Japan · Political

Samurai beheaded, turns to vengeful spirit in form of a flying severed head

March 25, 940
Samurai Taira no Masakado is beheaded in battle by his cousin

Masakado has led a small rebellion against the emperor. During that time, he killed his uncle Kunika, earning him a bounty on his head. His cousin, son of the uncle he killed, killed Masakado at the Battle of Kojima, severed Masakado’s head, and returned to the capital with it.

From this part on, legend begins. It is said that Masakado’s head not only refused to rot for the 3 months it was housed within the capital, but would also curse those who passed by. Eventually tiring of being a stationary, curse-spewing, never-decaying head, Masakado’s head levitated for a moment before flying out of the palace, landing in a small village which would later become Edo, known today as Tokyo. The peasants found the head, buried it, built a shrine, and deified.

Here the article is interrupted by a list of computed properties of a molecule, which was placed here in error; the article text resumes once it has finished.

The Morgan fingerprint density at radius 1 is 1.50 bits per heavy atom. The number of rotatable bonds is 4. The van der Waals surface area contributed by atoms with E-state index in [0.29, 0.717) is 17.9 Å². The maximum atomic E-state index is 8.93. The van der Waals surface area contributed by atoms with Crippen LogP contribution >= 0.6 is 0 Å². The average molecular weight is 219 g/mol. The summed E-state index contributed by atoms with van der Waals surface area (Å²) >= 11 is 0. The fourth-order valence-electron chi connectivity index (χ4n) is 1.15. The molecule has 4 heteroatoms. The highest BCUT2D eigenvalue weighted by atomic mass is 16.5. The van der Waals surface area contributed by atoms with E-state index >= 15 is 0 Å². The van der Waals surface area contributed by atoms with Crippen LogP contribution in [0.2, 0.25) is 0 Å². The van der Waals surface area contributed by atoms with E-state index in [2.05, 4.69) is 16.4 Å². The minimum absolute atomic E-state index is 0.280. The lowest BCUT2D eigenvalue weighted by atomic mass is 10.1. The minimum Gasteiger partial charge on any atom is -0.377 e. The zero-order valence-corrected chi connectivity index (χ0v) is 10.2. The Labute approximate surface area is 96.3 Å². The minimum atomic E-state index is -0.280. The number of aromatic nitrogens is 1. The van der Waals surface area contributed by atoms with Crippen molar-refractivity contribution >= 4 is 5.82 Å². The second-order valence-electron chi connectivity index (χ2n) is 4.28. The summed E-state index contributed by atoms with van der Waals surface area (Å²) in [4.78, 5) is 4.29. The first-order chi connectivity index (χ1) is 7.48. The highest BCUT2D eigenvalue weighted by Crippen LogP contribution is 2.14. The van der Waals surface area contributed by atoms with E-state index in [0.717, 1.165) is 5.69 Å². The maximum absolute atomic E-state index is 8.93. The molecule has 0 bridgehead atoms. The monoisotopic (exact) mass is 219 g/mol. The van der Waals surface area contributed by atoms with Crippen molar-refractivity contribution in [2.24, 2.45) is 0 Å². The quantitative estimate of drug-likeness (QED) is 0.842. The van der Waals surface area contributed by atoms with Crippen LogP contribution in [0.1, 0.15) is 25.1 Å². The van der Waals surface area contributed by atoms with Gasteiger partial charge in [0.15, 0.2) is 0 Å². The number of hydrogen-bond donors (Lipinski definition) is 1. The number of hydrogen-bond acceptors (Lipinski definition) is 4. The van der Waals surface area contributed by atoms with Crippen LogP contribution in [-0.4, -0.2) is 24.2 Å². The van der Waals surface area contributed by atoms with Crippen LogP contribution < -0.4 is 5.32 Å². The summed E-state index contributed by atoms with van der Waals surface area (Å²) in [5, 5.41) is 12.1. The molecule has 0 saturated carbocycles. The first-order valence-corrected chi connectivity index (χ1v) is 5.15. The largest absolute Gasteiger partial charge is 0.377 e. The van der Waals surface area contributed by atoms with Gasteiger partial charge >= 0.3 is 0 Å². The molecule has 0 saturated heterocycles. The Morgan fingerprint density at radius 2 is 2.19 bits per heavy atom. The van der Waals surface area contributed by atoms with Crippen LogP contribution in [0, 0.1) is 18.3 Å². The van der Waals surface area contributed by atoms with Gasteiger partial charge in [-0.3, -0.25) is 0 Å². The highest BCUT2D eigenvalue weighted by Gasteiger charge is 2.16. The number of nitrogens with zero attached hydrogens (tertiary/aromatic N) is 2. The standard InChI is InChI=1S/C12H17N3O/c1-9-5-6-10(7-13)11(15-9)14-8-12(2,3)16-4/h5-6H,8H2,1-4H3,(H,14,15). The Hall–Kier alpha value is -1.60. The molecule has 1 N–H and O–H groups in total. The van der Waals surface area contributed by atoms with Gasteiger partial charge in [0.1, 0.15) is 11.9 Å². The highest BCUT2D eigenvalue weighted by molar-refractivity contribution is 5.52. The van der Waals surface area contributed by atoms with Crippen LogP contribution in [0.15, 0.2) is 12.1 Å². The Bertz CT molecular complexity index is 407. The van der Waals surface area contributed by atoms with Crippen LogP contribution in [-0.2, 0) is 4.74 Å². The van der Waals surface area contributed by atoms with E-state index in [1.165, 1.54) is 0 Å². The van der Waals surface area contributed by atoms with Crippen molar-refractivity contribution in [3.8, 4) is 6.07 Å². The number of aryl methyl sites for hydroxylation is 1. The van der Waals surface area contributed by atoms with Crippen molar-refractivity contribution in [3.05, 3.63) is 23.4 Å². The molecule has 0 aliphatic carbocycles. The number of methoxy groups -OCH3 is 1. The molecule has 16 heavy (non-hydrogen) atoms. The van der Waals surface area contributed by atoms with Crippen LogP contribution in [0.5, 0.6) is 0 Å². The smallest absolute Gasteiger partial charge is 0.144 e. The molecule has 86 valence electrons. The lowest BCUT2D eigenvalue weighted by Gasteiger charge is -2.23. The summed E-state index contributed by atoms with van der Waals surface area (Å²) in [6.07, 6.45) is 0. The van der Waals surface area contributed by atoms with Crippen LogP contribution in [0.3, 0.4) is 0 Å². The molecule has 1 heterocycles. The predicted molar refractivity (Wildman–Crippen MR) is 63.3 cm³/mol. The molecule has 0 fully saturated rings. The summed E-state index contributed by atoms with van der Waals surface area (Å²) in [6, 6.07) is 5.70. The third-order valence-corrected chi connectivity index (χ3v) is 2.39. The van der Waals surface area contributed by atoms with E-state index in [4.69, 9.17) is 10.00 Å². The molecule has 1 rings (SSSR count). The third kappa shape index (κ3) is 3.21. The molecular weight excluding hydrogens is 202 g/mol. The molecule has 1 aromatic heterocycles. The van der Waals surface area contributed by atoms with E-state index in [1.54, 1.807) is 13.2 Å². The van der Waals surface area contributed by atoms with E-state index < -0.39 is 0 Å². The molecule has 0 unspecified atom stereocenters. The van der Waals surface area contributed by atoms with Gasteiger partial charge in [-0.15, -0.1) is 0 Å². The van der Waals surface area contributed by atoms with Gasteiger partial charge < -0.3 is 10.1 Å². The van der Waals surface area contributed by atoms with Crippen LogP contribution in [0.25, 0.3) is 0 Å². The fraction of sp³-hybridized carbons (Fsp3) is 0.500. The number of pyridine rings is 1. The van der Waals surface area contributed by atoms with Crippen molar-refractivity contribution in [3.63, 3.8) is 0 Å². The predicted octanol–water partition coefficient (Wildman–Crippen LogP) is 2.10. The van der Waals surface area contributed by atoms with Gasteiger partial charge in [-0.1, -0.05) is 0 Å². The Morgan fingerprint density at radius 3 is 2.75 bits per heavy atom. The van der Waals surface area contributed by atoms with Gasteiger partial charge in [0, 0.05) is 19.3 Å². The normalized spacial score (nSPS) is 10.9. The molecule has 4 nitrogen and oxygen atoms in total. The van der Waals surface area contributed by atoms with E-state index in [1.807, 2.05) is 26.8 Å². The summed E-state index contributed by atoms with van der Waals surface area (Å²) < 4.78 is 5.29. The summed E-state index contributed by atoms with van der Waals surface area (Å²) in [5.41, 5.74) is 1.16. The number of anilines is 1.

Despite becoming a god, his spirit is considered to remain vengeful. Masakado’s deity status was revoked in 1874 when the current emperor visited the area, as it was seen as inappropriate for someone who actively rebelled against the royal family to be honored while the emperor was in the city as well. This apparently angered Masakado and many disasters followed, including an earthquake destroying a large portion of the city, several government employees dying around the same time, various illnesses being spread, and mysterious sightings being reported. Masakado’s deity status was reinstated in 1984 in an effort to quell his fury.

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